Patient samples were collected from Delhi region, India for three consecutive years 2010-2012. The year 2010 saw a major outbreak of chikungunya in Delhi following which there has been a steady decline of cases. The 14 samples used in this study were mainly IgM negative (n = 11), while two samples were IgM positive and IgM status was not available for one sample. All the 14 samples were positive for CHIKV by Real-Time Quantitative Reverse Transcription PCR (qRT-PCR). The samples were passaged once each in C6/36 and VERO cells; the nsPs amplified end to end, cloned in pGEM-T easy vectors and sequenced using Sanger’s dideoxy sequencing. The sequences were trimmed and aligned with 195 nsPpolyprotein sequences from the Genbank database. A total of 29 sequences from Indian strains and 166 sequences from across the globe were taken for further analysis.
Sequence and phylogenetic analysis of Delhi samples
Amino acid sequence analysis was performed on the complete gene sequences of nsP1 (535aa), nsP2 (798aa), nsP3 (530aa), nsP4 (611aa). It was observed that all the sequences were high level of identity (99 %) amongst each other. With respect to the East/Central/South African (ECSA) prototype, S27, several variations were observed in the Delhi sequences. The nsPs sequences from other parts of the country, namely, Andhra Pradesh, Gujarat, Karnataka, Kerala, Maharashtra, Rajasthan, Tamil Nadu and West Bengal were also taken for this analysis. In-depth aa sequences analysis highlighted a total of 25 variations in the non-structural proteins. Details of all the mutations are provided in Table 3a-d.
Phylogenetic analysis of the samples for all the nsPs revealed that they belonged to ECSA I subgroup 1 that belongs to Indian Ocean Lineage (IOL) (Fig. 1).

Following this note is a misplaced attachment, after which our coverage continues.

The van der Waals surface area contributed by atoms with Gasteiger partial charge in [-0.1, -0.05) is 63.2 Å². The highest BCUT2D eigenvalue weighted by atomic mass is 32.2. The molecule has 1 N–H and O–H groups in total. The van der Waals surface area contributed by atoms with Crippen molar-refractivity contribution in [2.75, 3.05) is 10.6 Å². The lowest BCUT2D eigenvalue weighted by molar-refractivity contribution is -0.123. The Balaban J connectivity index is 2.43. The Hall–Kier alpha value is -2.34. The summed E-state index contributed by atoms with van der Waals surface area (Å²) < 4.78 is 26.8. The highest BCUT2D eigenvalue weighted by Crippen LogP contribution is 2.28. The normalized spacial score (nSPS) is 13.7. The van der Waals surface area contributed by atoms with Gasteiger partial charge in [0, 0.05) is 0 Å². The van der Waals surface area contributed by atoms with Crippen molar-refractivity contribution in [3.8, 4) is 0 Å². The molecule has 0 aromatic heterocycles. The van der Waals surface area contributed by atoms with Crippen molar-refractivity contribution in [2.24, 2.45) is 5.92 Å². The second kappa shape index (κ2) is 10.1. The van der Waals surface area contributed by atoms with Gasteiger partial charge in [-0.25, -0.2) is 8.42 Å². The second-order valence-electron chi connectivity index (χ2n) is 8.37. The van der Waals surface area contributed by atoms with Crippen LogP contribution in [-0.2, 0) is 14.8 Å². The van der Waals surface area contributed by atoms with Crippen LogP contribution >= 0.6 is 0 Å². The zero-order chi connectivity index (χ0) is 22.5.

Estimation of evolutionary parameters based on phylogenetic analysis
Evolutionary parameters of two ECSA subgroups with the Delhi samples were checked using pairwise genetic divergence between groups. The analysis confirmed the occurrence of Delhi samples in the ECSA subgroup 1 as the genetic divergence between the two groups was 0.001 ± 0.000. Similarly the genetic divergence between ECSA subgroup 2 and Delhi samples was observed to be 0.010 ± 0.002.
Furthermore, overall value of the shape parameter for discrete Gamma Distribution was estimated to be 0.2609. Mean evolutionary rates in these categories were 0.00, 0.03, 0.21, 0.83, 3.93 substitutions per site. The aa frequencies are 7.69 % (A), 5.11 % (R), 4.25 % (N), 5.13 % (D), 2.03 % (C), 4.11 % (Q), 6.18 % (E), 7.47 % (G), 2.30 % (H), 5.26 % (I), 9.11 % (L), 5.95 % (K), 2.34 % (M), 4.05 % (F), 5.05 % (P), 6.82 % (S), 5.85 % (T), 1.43 % (W), 3.23 % (Y), and 6.64 % (V). Also, for estimating maximum Log likelihood (ML) values, a tree topology was automatically computed. The ML for this computation was -4169.220. Neutrality of mutation in sequence sequences was determined using Tajima’s Neutrality Test (Table 4). Negative Tajima test statistic signifies an excess of low frequency polymorphisms, indicating population size expansion (e.g., after a bottleneck or a selective sweep) and/or purifying selection.
Coevolution analysis was performed using multiple sequence alignment of both individual non-structural proteins (nsPs) and polyprotein of the complete nsPs. A total of 209 sequences, 195 CHIKV sequences present in the public domain and 14 CHIKV sequences obtained from Delhi was used in this analysis. The first round of analysis involved the complete sequences to identify the coevolving pairs. Subsequently, the mutation status of these pairs was examined in the Delhi samples. Details of the analysis for each of the nsPs and the whole polyprotein are described below.
nsP1: nsP1 has 535 aa (aa) and the whole protein was taken for coevolution analysis. It was observed that 30 aa pairs involving 23 aa residues coevolved at a correlation >0.5, of which, seven aa pairs showed a correlation of 0.9-1.0 (Fig. 2a). Mutations were seen in all aa pairs coevolving with a correlation of 0.9-1.0. With respect to individual residues, aa residue at position three had the maximum number of five partners, of which, the most significant correlation (>0.9) was seen with aa residue 472(R).
nsP2: nsP2 has 798 aa (aa) and the whole protein was taken for coevolution analysis. It was observed that 23 aa pairs involving 18 aa residues coevolved at a correlation >0.5, of which, seven aa pairs showed a correlation of 0.9-1.0 (Fig. 2b). Mutations were observed in all aa pairs that coevolved at a correlation >0.9. With respect to individual residues, aa residue at position 170 had the maximum number of five partners, of which, the most significant correlations (>0.9) were seen with aa residue 510(K) and 463(S).